|Wired's Wonders of the World|
From Wired Magazine (January 1994)
by Douglas Coupland
From Seven Wired Wonders on Senior Citizens
Among the greatest feats of biosocial engineering ever executed and yet one that remains strangely overlooked is our abundance of senior citizens.
Prior to WWII, an old person was an oddity in Western culture, comprising only an insignificant proportion of the general populace. Now -- and particularly into the next century -- old people and their needs that will dominate political and social debate almost exclusively.
There is no historical precedent for this, in any place or any time.
Because of their relative scarcity until recently, our culture as a whole has tended to sentimentalize and over-revere old people. As events have played out, an abundance of "elders" has in no way shepherded in a golden age of wisdom and knowledge. Any notions of a wisdom-filled, Grandpa-Waltonian utopia were shelved years ago. Life extension has become a monolithic, unstoppable end in itself.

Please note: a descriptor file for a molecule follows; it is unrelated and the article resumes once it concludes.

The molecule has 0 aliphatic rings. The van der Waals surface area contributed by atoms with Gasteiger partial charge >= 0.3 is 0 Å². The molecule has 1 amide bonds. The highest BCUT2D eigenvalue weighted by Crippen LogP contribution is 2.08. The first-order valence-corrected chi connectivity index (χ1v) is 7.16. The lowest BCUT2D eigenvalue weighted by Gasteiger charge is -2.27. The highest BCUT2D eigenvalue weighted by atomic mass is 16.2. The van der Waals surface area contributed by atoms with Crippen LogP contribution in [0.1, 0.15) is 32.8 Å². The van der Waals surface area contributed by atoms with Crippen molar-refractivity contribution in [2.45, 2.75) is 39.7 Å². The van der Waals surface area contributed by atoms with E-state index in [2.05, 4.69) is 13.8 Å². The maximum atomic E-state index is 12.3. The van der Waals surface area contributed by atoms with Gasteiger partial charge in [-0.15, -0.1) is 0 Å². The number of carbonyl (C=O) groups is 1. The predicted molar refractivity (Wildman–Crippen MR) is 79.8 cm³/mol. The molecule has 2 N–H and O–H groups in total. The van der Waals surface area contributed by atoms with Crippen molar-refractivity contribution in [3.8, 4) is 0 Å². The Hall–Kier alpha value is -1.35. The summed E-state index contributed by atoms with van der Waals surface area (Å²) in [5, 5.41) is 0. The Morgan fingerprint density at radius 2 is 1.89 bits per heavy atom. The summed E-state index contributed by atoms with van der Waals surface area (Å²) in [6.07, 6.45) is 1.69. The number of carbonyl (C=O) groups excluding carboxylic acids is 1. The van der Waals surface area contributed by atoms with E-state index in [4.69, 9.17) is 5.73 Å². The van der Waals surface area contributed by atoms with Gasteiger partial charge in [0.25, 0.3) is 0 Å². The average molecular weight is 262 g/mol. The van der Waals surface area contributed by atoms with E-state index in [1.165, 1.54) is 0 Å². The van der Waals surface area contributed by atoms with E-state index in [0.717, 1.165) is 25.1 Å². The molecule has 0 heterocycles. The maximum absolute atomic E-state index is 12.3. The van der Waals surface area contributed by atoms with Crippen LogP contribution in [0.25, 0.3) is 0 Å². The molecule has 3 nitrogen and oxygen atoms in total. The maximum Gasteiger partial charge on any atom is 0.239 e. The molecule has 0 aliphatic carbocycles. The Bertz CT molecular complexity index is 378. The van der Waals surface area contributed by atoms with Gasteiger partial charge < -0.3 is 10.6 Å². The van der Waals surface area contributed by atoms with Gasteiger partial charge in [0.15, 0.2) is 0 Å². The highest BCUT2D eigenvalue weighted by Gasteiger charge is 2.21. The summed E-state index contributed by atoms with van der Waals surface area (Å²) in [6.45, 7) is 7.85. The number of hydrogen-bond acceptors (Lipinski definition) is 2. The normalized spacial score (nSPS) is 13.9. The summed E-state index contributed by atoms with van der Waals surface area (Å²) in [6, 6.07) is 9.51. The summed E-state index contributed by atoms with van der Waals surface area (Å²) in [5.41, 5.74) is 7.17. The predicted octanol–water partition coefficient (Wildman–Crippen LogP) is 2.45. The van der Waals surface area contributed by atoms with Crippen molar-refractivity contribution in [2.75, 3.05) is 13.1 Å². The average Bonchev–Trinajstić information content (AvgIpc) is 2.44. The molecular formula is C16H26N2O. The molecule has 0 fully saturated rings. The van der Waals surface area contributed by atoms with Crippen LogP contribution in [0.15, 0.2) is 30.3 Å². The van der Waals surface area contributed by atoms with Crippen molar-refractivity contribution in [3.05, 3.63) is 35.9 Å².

Question: Has it been worth it? Where, exactly, is the "wisdom dividend"?
The wisdom dividend has turned out to be neither spiritual, nor cosmic or slight, but (as with the benefits of space travel or war in this century) played out in a vast technological trickle-down.
The dream of an immortal society is the dominant engine powering the bulk of most 20th-century research in countless areas including medicine, pharmaceuticals, surgery, and life extension techniques as well as developments in politics and finance -- entitlements, pension funds, mutual funds.
The major question society must ask itself right now is, "When does the dream stop outweighing the benefits?" (And what's the deal with all these Bob Hope specials?)
From In the Eyes of Other Wired Thinkers
Lunch on the Concorde: